directing coal into contact with the cathode and from there into the reaction zone to charge a substantial portion of the coal negatively,

reacting the materials as ionized whereby the free energy decrease for each reaction at a given temperature is greater than that for molecular hydrogen, and

withdrawing the hydrocarbon products from the reaction zone.

Typically the anode has passages therethrough and at least a substantial portion of the hydrogen is directed through the passages into the reaction zone. Also typically the cathode has passages therethrough and at least a substantial portion of the coal is directed through the passages into the reaction zone. The coal may be directed into the reaction zone conveniently either in a slurry or as a fine powder.

The difference in potential between the anode and the cathode typically is about 200 to 1000 volts, the current density in the arc being maintained at about 0.01 to 100 amperes per square centimeter. Typically the pressure in the reaction zone is maintained at about 10 to 500 millimeters of mercury, and the magnetic field intensity is maintained at about 100 to 1000 gauss. The potential difference, current density, pressure, and magnetic field intensity typically are maintained at values such as to provide a temperature of about 500 to 6000 K in the reaction zone.

BRIEF DESCRIPTION OF THE DRAWINGS

FIG. 1 is a schematic sectional view of typical apparatus according to the present invention.

FIG. 2 is a plan view of a typical cathode for apparatus as in FIG. 1.

FIG. 3 is a plan view of a typical anode for apparatus as in FIG. 1.

FIG. 4 is a plasma temperature diagram for a particular discharge current density illustrating features of the present invention.

DESCRIPTION OF PREFERRED EMBODIMENTS

Referring now to FIG. 1, typical apparatus 10 according to the present invention for reacting coal with hydrogen to provide hydrocarbon products comprises

an anode 11 and a cathode 12 spaced therefrom in a container 13,

means such as a power supply 14 for applying to the anode 11 an electric potential substantially more positive than the potential at the cathode 12 to provide an electric arc in a reaction zone at 15 between the anode 11 and the cathode 12 comprising hydrogen at subatmospheric pressure and thus to maintain a plasma 19 therein,

means such as a magnet 16 for providing a magnetic field, as indicated at 17, approximately perpendicular to the arc,

means 18 for directing hydrogen into contact with the anode 11 and from there into the reaction zone 15 to ionize a substantial portion of the hydrogen positively,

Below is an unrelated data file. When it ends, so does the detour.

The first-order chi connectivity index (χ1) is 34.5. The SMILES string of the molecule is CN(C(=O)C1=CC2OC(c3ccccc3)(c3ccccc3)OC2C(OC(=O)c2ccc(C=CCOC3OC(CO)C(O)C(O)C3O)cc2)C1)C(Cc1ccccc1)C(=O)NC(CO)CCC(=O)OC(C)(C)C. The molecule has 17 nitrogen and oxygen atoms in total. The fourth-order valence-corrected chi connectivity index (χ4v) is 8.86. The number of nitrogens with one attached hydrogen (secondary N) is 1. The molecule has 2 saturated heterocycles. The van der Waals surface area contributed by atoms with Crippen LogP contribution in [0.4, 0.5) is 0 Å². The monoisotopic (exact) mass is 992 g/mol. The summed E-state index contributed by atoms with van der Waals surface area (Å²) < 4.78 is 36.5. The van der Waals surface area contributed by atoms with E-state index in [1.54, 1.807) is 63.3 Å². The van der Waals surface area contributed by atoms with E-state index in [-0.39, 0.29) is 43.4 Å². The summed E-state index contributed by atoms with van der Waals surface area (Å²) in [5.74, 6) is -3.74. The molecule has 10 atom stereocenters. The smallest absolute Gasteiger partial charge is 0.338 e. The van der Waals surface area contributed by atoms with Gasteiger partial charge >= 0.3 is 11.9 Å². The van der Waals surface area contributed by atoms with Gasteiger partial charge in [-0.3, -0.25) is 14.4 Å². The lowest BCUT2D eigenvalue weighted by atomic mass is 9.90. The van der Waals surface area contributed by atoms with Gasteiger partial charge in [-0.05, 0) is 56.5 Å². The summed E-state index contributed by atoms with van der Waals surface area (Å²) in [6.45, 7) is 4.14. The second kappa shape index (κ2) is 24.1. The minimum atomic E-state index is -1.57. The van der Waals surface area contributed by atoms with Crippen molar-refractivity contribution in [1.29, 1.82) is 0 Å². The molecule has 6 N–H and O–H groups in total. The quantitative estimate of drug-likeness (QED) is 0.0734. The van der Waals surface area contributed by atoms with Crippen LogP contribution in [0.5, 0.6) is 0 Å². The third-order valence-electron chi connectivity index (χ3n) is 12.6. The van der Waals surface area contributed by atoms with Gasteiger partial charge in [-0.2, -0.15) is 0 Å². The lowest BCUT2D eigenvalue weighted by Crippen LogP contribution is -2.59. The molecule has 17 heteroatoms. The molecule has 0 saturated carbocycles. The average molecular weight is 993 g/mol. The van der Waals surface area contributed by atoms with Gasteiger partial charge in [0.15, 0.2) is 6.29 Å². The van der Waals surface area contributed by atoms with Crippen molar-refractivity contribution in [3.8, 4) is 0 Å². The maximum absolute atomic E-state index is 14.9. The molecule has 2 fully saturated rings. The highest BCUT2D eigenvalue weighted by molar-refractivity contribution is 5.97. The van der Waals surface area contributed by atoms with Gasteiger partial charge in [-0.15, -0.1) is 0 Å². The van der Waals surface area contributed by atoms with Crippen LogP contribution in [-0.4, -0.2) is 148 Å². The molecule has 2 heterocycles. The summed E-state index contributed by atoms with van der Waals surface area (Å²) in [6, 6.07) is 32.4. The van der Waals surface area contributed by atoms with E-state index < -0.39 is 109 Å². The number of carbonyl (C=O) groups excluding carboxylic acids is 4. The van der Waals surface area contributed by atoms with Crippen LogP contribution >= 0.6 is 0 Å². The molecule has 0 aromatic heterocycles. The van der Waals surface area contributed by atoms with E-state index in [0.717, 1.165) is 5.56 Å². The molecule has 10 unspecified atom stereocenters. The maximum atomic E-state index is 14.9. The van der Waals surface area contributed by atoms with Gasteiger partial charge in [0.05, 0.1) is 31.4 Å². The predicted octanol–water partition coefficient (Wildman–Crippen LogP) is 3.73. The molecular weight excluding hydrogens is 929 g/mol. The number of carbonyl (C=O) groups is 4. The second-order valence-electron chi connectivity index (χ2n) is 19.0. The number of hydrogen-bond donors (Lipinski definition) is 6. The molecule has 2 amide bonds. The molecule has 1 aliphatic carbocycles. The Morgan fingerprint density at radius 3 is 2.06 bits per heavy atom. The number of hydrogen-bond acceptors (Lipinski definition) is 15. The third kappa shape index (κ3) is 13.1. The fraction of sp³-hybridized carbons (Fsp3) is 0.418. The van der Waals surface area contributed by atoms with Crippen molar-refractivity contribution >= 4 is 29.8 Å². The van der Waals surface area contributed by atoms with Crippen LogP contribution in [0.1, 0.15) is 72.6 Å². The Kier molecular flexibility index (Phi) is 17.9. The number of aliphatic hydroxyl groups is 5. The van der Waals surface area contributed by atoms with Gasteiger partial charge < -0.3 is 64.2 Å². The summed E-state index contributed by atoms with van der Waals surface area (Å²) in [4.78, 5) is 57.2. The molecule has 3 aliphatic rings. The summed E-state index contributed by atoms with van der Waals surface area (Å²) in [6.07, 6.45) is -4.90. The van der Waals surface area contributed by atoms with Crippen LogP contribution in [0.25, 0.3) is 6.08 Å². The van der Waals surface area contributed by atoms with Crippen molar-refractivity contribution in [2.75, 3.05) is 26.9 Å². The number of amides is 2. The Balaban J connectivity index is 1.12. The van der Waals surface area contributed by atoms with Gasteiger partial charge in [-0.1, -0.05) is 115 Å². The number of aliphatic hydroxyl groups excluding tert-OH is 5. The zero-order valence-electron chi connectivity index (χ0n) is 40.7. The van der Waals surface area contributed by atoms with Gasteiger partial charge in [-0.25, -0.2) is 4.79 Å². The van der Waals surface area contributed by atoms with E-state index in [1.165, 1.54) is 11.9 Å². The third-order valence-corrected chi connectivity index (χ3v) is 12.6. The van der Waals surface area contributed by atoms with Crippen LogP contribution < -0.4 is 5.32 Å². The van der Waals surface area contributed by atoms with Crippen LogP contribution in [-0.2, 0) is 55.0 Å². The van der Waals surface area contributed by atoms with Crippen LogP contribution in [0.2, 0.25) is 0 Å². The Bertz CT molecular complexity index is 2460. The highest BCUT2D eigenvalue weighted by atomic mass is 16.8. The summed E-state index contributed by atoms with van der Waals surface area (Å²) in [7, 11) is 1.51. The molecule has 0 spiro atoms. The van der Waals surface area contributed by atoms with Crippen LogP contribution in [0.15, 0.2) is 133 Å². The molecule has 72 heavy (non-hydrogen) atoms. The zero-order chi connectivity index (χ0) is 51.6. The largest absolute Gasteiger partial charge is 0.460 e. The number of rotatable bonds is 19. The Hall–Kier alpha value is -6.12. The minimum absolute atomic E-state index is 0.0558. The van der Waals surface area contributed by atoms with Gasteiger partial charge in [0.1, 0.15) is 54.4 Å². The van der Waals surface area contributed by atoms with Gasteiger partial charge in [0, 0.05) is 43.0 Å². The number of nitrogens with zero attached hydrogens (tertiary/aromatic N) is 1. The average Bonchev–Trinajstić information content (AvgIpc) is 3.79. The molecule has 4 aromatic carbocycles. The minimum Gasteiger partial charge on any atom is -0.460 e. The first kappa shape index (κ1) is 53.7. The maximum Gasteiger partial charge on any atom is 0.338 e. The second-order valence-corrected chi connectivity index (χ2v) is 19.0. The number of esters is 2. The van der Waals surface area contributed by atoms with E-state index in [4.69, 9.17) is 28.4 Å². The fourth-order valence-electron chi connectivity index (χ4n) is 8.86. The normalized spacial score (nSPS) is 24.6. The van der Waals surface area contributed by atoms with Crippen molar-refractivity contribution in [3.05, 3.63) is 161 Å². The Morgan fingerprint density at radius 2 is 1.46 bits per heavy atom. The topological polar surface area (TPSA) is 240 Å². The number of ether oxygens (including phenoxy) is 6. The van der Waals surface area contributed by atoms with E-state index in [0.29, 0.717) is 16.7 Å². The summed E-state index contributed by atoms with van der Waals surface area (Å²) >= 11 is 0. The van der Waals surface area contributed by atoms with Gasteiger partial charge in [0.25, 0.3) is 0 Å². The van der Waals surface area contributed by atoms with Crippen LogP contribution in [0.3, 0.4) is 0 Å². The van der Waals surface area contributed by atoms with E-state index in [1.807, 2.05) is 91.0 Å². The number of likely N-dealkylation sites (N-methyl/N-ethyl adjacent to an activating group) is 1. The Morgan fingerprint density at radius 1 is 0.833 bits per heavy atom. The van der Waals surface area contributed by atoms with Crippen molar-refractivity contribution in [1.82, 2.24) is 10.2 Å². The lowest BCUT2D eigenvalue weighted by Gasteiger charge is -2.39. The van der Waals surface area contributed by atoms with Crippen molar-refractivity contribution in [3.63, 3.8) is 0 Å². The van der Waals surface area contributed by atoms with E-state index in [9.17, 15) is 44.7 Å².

means 20 for directing coal 21 into contact with the cathode 12 and from there into the reaction zone 15 to charge a substantial portion of the coal 21 negatively,

means 14, 16, 23 for reacting the materials as ionized whereby the free energy decrease for each reaction at a given temperature is greater than that for molecular hydrogen, and

means such as a pump 23 for withdrawing the hydrocarbon products from the reaction zone 15 through passages 22 and an outlet 34.

Typically the anode 11 has passages 24 therethrough and the hydrogen directing means 18 directs at least a substantial portion of the hydrogen through the passages 24 into the reaction zone 15. Also typically the cathode 12, 30 has passages 25 therethrough and the coal directing means 20 directs at least a substantial portion of the coal 21 through the passages 25 into the reaction zone 15.

A typical method according to the present invention for reacting coal with hydrogen to provide hydrocarbon products comprises providing an anode 11 and a cathode 12 spaced therefrom in a container 13, applying to the anode 11 an electric potential substantially more positive than the potential at the cathode 12 to provide an electric arc in a reaction zone at 15 between the anode 11 and the cathode 12 comprising hydrogen at subatmospheric pressure and thus to maintain a plasma 19 therein, providing a magnetic field, as indicated at 17, approximately perpendicular to the arc, directing hydrogen into contact with the anode 11 and from there into the reaction zone 15 to ionize a substantial portion of the hydrogen positively, directing coal 21 into contact with the cathode 12 and from there into the reaction zone 15 to charge a substantial portion of the coal 21 negatively, reacting the materials as ionized whereby the free energy decrease for each reaction at a given temperature is greater than that for molecular hydrogen, and withdrawing the hydrocarbon products from the reaction zone 15.

Typically the anode 11 has passages 24 therethrough and at least a substantial portion of the hydrogen is directed through the passages 24 into the reaction zone 15. Also typically the cathode 12 has passages 25 therethrough and at least a substantial portion of the coal 21 is directed through the passages 25 into the reaction zone 15. The coal may be directed into the reaction zone 15 conveniently either in a slurry or as a fine powder.